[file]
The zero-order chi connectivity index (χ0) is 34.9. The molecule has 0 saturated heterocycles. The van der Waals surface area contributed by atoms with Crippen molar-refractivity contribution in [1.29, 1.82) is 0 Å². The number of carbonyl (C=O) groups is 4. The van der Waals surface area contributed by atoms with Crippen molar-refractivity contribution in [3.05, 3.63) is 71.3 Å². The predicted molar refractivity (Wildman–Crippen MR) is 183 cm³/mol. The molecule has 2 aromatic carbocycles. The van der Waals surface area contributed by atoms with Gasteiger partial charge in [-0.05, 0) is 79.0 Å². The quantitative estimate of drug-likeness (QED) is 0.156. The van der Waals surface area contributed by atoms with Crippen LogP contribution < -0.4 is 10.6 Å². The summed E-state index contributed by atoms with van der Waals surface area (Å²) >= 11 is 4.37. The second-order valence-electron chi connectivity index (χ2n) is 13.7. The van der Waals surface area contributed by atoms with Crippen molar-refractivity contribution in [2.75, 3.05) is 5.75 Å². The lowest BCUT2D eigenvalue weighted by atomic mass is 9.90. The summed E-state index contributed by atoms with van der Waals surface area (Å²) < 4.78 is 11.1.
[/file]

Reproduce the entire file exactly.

The zero-order chi connectivity index (χ0) is 34.9. The molecule has 0 saturated heterocycles. The van der Waals surface area contributed by atoms with Crippen molar-refractivity contribution in [1.29, 1.82) is 0 Å². The number of carbonyl (C=O) groups is 4. The van der Waals surface area contributed by atoms with Crippen molar-refractivity contribution in [3.05, 3.63) is 71.3 Å². The predicted molar refractivity (Wildman–Crippen MR) is 183 cm³/mol. The molecule has 2 aromatic carbocycles. The van der Waals surface area contributed by atoms with Gasteiger partial charge in [-0.05, 0) is 79.0 Å². The quantitative estimate of drug-likeness (QED) is 0.156. The van der Waals surface area contributed by atoms with Crippen LogP contribution < -0.4 is 10.6 Å². The summed E-state index contributed by atoms with van der Waals surface area (Å²) >= 11 is 4.37. The second-order valence-electron chi connectivity index (χ2n) is 13.7. The van der Waals surface area contributed by atoms with Crippen molar-refractivity contribution in [2.75, 3.05) is 5.75 Å². The lowest BCUT2D eigenvalue weighted by atomic mass is 9.90. The summed E-state index contributed by atoms with van der Waals surface area (Å²) < 4.78 is 11.1.